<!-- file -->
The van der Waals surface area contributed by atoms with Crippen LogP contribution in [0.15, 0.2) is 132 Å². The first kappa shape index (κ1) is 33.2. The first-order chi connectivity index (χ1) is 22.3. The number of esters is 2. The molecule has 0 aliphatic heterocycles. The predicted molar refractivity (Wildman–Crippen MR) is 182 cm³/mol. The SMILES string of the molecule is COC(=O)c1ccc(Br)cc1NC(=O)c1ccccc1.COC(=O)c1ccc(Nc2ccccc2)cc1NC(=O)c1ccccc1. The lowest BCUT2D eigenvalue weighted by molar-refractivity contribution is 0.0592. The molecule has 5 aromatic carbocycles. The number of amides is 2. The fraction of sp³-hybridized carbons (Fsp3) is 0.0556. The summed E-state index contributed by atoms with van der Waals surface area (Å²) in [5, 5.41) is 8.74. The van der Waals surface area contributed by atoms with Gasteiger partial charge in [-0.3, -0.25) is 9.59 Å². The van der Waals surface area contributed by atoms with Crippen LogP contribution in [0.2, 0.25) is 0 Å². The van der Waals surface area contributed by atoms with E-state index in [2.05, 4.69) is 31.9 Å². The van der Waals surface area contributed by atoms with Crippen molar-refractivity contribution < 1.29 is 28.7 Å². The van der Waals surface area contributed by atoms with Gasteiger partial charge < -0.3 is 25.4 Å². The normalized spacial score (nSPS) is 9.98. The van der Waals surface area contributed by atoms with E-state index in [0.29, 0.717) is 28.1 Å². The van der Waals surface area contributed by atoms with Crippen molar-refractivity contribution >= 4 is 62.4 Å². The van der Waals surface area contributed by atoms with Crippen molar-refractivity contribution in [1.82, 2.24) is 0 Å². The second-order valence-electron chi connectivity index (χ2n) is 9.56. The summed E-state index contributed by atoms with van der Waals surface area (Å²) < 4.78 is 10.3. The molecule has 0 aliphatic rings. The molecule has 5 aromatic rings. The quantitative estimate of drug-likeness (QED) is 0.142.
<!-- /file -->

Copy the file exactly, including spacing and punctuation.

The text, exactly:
The van der Waals surface area contributed by atoms with Crippen LogP contribution in [0.15, 0.2) is 132 Å². The first kappa shape index (κ1) is 33.2. The first-order chi connectivity index (χ1) is 22.3. The number of esters is 2. The molecule has 0 aliphatic heterocycles. The predicted molar refractivity (Wildman–Crippen MR) is 182 cm³/mol. The SMILES string of the molecule is COC(=O)c1ccc(Br)cc1NC(=O)c1ccccc1.COC(=O)c1ccc(Nc2ccccc2)cc1NC(=O)c1ccccc1. The lowest BCUT2D eigenvalue weighted by molar-refractivity contribution is 0.0592. The molecule has 5 aromatic carbocycles. The number of amides is 2. The fraction of sp³-hybridized carbons (Fsp3) is 0.0556. The summed E-state index contributed by atoms with van der Waals surface area (Å²) in [5, 5.41) is 8.74. The van der Waals surface area contributed by atoms with Gasteiger partial charge in [-0.3, -0.25) is 9.59 Å². The van der Waals surface area contributed by atoms with Crippen LogP contribution in [0.2, 0.25) is 0 Å². The van der Waals surface area contributed by atoms with E-state index in [2.05, 4.69) is 31.9 Å². The van der Waals surface area contributed by atoms with Crippen molar-refractivity contribution < 1.29 is 28.7 Å². The van der Waals surface area contributed by atoms with Gasteiger partial charge < -0.3 is 25.4 Å². The normalized spacial score (nSPS) is 9.98. The van der Waals surface area contributed by atoms with E-state index in [0.29, 0.717) is 28.1 Å². The van der Waals surface area contributed by atoms with Crippen molar-refractivity contribution >= 4 is 62.4 Å². The van der Waals surface area contributed by atoms with Crippen molar-refractivity contribution in [1.82, 2.24) is 0 Å². The second-order valence-electron chi connectivity index (χ2n) is 9.56. The summed E-state index contributed by atoms with van der Waals surface area (Å²) < 4.78 is 10.3. The molecule has 0 aliphatic rings. The molecule has 5 aromatic rings. The quantitative estimate of drug-likeness (QED) is 0.142.